Most indoor wheels are smaller than outdoor ones and are made of hard urethane or a rubber-type composition called Vanathane. Outdoor wheels are manufactured in varying degrees of softness according to the bounce and resiliency required—high resiliency allows the wheel to go faster and to recover its shape after taking an obstacle. Says Wall of riding on the right urethane wheels, "You feel like a Land-Rover. You can skate over almost everything."

Before the Pan-Am Games the U.S. speed roller team trained in indoor rinks until it was learned that the surface in Puerto Rico was to be concrete. Then they took off for Italy for two weeks to practice on a similar surface, and tested a number of wheels. They selected the bright red, soft urethane Krypto (from Kryptonics), a flexible indoor-outdoor wheel with rebound and strength, for the long-distance outdoor races, and the Vanguard Hugger for the indoor and outdoor events on speed tracks. A set of the former costs from $25 to $50; the latter sell for $80. Two other highly rated indoor-outdoor wheels with plenty of bounce to the ounce are the $35 Vango (by Vanguard) and the $25 Free-Spirit (by Sports International).

Indoor figures, dancing and, especially, competition require a hard yet resilient wheel that is as nearly flawless as possible. The tiniest imperfection can mar the execution of an accurate figure. A good test to see if a wheel is perfectly balanced is to try to trace an exact circle with it. Three-time world freestyle champion Natalie Dunn of Bakersfield, Calif. won a gold in the freestyle at the Pan-Am Games on Rannalli wheels, which sell for $48. The majority of the other top U.S. contestants in the artistic events were on Vanguard's All American Dream wheels, also $48. The Excaliburs and the International Figure Concords, made by the same company, are priced from $90 to $100.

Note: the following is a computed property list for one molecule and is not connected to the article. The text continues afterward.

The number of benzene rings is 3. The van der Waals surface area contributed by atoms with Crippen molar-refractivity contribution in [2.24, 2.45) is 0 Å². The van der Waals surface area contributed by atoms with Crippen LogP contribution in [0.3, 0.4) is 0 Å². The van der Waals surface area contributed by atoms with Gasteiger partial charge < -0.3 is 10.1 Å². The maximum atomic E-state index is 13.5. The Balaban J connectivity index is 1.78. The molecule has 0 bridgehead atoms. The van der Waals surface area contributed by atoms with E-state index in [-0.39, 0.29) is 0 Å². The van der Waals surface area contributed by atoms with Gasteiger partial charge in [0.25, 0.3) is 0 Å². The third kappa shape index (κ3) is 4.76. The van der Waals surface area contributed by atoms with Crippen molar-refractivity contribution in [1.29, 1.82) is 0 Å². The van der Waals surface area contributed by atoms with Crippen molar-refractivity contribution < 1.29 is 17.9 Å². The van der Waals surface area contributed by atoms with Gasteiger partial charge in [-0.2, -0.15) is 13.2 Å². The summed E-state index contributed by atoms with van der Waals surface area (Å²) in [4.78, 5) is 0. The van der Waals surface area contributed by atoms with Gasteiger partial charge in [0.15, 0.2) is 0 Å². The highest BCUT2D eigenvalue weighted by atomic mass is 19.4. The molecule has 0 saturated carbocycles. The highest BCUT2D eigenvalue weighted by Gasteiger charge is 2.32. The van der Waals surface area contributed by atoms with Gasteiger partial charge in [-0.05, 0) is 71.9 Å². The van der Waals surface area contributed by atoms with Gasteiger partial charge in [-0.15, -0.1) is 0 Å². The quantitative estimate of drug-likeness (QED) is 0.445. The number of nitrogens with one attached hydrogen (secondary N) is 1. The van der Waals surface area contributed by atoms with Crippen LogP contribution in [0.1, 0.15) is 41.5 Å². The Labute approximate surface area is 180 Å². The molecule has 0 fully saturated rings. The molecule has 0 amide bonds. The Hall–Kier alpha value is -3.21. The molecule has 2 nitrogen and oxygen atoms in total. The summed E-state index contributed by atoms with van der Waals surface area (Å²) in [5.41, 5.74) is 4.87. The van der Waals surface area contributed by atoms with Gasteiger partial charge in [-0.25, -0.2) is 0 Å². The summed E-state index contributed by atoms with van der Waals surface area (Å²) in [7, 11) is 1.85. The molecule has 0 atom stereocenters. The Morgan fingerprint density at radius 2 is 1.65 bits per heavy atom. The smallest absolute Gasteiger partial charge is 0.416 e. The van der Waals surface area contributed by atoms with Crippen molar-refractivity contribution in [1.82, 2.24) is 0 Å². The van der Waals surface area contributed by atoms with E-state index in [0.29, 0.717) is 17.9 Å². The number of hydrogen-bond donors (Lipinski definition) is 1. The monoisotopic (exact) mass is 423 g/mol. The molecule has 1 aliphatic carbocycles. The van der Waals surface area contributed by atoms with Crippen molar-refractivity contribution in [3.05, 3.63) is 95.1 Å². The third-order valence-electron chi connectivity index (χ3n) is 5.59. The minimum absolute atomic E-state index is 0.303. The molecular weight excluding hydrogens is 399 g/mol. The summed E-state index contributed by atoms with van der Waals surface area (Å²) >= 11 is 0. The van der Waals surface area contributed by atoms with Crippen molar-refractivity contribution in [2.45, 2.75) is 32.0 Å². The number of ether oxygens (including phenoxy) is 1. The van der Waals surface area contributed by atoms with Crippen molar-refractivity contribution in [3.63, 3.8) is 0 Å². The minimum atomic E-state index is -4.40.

Urethane, ultra-smooth and quiet though it may be, does not get all the credit for the revival in roller skating. The two ball bearings inside each of the new wheels are a big factor in the performance of modern skates, too. The most efficient bearings are those that have been sealed or semi-sealed. The latter are closed only on one side and require cleaning and lubrication from time to time, whereas the sealed bearings are lubricated and then completely sealed in by a thin piece of metal, keeping them free of grime and dirt and permanently oiled. They are not expensive; the best are made by Fafnir, but all bearings cost about $32 for a set of 16.

Toe guards or toe stops do just that, guard and stop. They act as brakes to keep a skater from careening into walls, pizza parlors and cruising patrol cars. They also help prolong the life of the skate. Indoor toe guards are usually wider and made of rubber. Those used outdoors can be of urethane, but longer-wearing hard rubber is preferable. Toe guards range in price from $3 to $12.

After selecting skate parts from the extraordinary range of components available, it's wise to turn to an expert to assemble them. The mounting and aligning of the boot and the plate, the fine tuning of the trucks, which determines edging and turning ability, and the adjusting of the wheels are all extremely delicate operations. Observe the expert closely to learn how to make minor adjustments. It's time to turn in your skate key for an open-end wrench.

FOUR PHOTOSThe high rollers, from the top: speed skate with Oberhamer boot, Sure-Grip XK-4 plate and Krypto wheels; hockey skate with Hyde boot, Chicago Custom GMII plate and Belair Blazer wheels; artistic skate with Riedell boot, Chicago Custom GMII plate (gold-plated by Road Skates Intl., $600 extra) and All American Dream wheels; below, the Rolls-Royce of skate plates, the Snyder.